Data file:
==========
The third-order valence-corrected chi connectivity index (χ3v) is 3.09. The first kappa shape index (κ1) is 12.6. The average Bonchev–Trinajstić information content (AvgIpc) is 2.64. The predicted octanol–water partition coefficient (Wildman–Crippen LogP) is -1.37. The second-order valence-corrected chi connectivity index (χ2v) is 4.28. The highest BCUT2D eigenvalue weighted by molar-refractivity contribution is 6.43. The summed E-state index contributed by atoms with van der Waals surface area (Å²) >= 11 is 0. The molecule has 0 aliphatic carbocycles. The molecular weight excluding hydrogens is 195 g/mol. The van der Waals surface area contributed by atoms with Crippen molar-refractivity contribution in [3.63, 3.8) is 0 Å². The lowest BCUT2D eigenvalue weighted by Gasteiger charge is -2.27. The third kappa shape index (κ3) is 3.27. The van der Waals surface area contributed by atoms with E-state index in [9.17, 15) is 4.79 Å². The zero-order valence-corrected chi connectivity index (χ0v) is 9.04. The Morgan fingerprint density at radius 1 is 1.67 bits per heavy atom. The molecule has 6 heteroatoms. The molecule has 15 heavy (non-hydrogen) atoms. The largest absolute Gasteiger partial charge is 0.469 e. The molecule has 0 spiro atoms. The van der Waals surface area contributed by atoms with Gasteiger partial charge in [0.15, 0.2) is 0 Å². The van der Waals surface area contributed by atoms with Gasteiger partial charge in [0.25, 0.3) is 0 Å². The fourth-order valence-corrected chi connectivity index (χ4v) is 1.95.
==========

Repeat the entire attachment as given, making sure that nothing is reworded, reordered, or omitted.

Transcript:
The third-order valence-corrected chi connectivity index (χ3v) is 3.09. The first kappa shape index (κ1) is 12.6. The average Bonchev–Trinajstić information content (AvgIpc) is 2.64. The predicted octanol–water partition coefficient (Wildman–Crippen LogP) is -1.37. The second-order valence-corrected chi connectivity index (χ2v) is 4.28. The highest BCUT2D eigenvalue weighted by molar-refractivity contribution is 6.43. The summed E-state index contributed by atoms with van der Waals surface area (Å²) >= 11 is 0. The molecule has 0 aliphatic carbocycles. The molecular weight excluding hydrogens is 195 g/mol. The van der Waals surface area contributed by atoms with Crippen molar-refractivity contribution in [3.63, 3.8) is 0 Å². The lowest BCUT2D eigenvalue weighted by Gasteiger charge is -2.27. The third kappa shape index (κ3) is 3.27. The van der Waals surface area contributed by atoms with E-state index in [9.17, 15) is 4.79 Å². The zero-order valence-corrected chi connectivity index (χ0v) is 9.04. The Morgan fingerprint density at radius 1 is 1.67 bits per heavy atom. The molecule has 6 heteroatoms. The molecule has 15 heavy (non-hydrogen) atoms. The largest absolute Gasteiger partial charge is 0.469 e. The molecule has 0 spiro atoms. The van der Waals surface area contributed by atoms with Gasteiger partial charge in [0.15, 0.2) is 0 Å². The van der Waals surface area contributed by atoms with Gasteiger partial charge in [0.25, 0.3) is 0 Å². The fourth-order valence-corrected chi connectivity index (χ4v) is 1.95.